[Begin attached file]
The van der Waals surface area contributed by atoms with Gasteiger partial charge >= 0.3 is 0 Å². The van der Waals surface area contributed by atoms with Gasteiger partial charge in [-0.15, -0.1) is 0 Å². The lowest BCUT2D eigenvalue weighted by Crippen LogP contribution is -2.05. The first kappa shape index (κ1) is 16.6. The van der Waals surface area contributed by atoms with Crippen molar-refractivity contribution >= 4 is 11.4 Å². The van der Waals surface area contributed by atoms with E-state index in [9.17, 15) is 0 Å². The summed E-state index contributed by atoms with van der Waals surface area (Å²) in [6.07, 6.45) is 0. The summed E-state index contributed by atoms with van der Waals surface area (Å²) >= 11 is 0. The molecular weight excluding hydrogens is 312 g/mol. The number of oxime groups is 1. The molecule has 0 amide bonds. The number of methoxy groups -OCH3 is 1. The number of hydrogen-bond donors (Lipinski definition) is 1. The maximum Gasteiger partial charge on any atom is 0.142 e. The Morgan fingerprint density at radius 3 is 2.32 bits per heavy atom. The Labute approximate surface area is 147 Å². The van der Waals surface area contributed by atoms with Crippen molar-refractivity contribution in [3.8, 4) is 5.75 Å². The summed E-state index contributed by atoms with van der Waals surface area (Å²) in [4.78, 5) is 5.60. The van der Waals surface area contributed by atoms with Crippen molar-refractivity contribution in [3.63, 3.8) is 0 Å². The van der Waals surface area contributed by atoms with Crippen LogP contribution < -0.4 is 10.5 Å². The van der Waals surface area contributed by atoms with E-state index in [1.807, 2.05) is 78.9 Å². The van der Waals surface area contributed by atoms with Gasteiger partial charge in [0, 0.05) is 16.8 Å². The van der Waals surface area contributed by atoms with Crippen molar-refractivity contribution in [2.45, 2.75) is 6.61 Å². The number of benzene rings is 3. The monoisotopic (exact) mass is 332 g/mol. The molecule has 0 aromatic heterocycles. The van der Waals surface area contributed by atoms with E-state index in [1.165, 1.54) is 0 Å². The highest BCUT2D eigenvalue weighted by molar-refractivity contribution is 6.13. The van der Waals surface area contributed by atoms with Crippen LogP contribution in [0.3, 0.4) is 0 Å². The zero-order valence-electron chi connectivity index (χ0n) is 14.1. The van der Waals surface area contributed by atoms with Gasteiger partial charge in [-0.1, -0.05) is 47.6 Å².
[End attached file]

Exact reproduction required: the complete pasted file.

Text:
The van der Waals surface area contributed by atoms with Gasteiger partial charge >= 0.3 is 0 Å². The van der Waals surface area contributed by atoms with Gasteiger partial charge in [-0.15, -0.1) is 0 Å². The lowest BCUT2D eigenvalue weighted by Crippen LogP contribution is -2.05. The first kappa shape index (κ1) is 16.6. The van der Waals surface area contributed by atoms with Crippen molar-refractivity contribution >= 4 is 11.4 Å². The van der Waals surface area contributed by atoms with E-state index in [9.17, 15) is 0 Å². The summed E-state index contributed by atoms with van der Waals surface area (Å²) in [6.07, 6.45) is 0. The summed E-state index contributed by atoms with van der Waals surface area (Å²) >= 11 is 0. The molecular weight excluding hydrogens is 312 g/mol. The number of oxime groups is 1. The molecule has 0 amide bonds. The number of methoxy groups -OCH3 is 1. The number of hydrogen-bond donors (Lipinski definition) is 1. The maximum Gasteiger partial charge on any atom is 0.142 e. The Morgan fingerprint density at radius 3 is 2.32 bits per heavy atom. The Labute approximate surface area is 147 Å². The van der Waals surface area contributed by atoms with Crippen molar-refractivity contribution in [3.8, 4) is 5.75 Å². The summed E-state index contributed by atoms with van der Waals surface area (Å²) in [4.78, 5) is 5.60. The van der Waals surface area contributed by atoms with Crippen molar-refractivity contribution in [3.63, 3.8) is 0 Å². The van der Waals surface area contributed by atoms with Crippen LogP contribution < -0.4 is 10.5 Å². The van der Waals surface area contributed by atoms with E-state index in [1.807, 2.05) is 78.9 Å². The van der Waals surface area contributed by atoms with Gasteiger partial charge in [0, 0.05) is 16.8 Å². The van der Waals surface area contributed by atoms with Crippen molar-refractivity contribution in [2.45, 2.75) is 6.61 Å². The number of benzene rings is 3. The monoisotopic (exact) mass is 332 g/mol. The molecule has 0 aromatic heterocycles. The van der Waals surface area contributed by atoms with E-state index in [1.165, 1.54) is 0 Å². The highest BCUT2D eigenvalue weighted by molar-refractivity contribution is 6.13. The van der Waals surface area contributed by atoms with Crippen LogP contribution in [0.3, 0.4) is 0 Å². The zero-order valence-electron chi connectivity index (χ0n) is 14.1. The van der Waals surface area contributed by atoms with Gasteiger partial charge in [-0.1, -0.05) is 47.6 Å².